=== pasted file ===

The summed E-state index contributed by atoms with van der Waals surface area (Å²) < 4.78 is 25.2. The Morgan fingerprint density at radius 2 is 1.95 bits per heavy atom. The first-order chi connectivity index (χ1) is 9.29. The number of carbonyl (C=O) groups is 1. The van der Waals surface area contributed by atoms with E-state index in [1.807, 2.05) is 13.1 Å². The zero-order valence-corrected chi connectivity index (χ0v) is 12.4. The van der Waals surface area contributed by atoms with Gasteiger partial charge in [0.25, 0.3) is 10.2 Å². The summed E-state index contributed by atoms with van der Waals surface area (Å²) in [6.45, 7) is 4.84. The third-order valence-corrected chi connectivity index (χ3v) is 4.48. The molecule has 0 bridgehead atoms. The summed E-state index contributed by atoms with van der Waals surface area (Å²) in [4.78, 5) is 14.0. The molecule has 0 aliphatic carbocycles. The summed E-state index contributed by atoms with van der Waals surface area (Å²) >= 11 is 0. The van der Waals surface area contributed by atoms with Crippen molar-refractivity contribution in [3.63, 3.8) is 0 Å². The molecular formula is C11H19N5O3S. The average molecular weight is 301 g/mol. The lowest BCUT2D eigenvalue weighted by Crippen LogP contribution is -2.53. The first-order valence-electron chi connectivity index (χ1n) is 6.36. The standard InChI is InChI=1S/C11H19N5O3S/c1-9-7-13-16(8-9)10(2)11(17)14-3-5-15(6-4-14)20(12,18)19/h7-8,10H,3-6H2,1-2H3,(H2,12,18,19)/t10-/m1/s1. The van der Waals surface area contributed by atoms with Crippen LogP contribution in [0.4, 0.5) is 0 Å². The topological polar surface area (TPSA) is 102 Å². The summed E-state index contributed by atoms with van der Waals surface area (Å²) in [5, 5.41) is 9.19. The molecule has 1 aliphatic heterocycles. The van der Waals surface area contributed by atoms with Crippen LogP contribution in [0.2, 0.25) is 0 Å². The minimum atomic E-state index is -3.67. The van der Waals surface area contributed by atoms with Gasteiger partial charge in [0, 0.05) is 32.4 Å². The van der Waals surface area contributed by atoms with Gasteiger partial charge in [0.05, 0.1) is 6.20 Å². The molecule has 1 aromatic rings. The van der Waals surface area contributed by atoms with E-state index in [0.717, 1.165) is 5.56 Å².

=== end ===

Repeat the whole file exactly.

The summed E-state index contributed by atoms with van der Waals surface area (Å²) < 4.78 is 25.2. The Morgan fingerprint density at radius 2 is 1.95 bits per heavy atom. The first-order chi connectivity index (χ1) is 9.29. The number of carbonyl (C=O) groups is 1. The van der Waals surface area contributed by atoms with E-state index in [1.807, 2.05) is 13.1 Å². The zero-order valence-corrected chi connectivity index (χ0v) is 12.4. The van der Waals surface area contributed by atoms with Gasteiger partial charge in [0.25, 0.3) is 10.2 Å². The summed E-state index contributed by atoms with van der Waals surface area (Å²) in [6.45, 7) is 4.84. The third-order valence-corrected chi connectivity index (χ3v) is 4.48. The molecule has 0 bridgehead atoms. The summed E-state index contributed by atoms with van der Waals surface area (Å²) in [4.78, 5) is 14.0. The molecule has 0 aliphatic carbocycles. The summed E-state index contributed by atoms with van der Waals surface area (Å²) >= 11 is 0. The van der Waals surface area contributed by atoms with Crippen molar-refractivity contribution in [3.63, 3.8) is 0 Å². The molecular formula is C11H19N5O3S. The average molecular weight is 301 g/mol. The lowest BCUT2D eigenvalue weighted by Crippen LogP contribution is -2.53. The first-order valence-electron chi connectivity index (χ1n) is 6.36. The standard InChI is InChI=1S/C11H19N5O3S/c1-9-7-13-16(8-9)10(2)11(17)14-3-5-15(6-4-14)20(12,18)19/h7-8,10H,3-6H2,1-2H3,(H2,12,18,19)/t10-/m1/s1. The van der Waals surface area contributed by atoms with Crippen LogP contribution in [0.4, 0.5) is 0 Å². The topological polar surface area (TPSA) is 102 Å². The summed E-state index contributed by atoms with van der Waals surface area (Å²) in [5, 5.41) is 9.19. The molecule has 1 aliphatic heterocycles. The van der Waals surface area contributed by atoms with Crippen LogP contribution in [0.2, 0.25) is 0 Å². The minimum atomic E-state index is -3.67. The van der Waals surface area contributed by atoms with Gasteiger partial charge in [0, 0.05) is 32.4 Å². The van der Waals surface area contributed by atoms with Gasteiger partial charge in [0.05, 0.1) is 6.20 Å². The molecule has 1 aromatic rings. The van der Waals surface area contributed by atoms with E-state index in [0.717, 1.165) is 5.56 Å².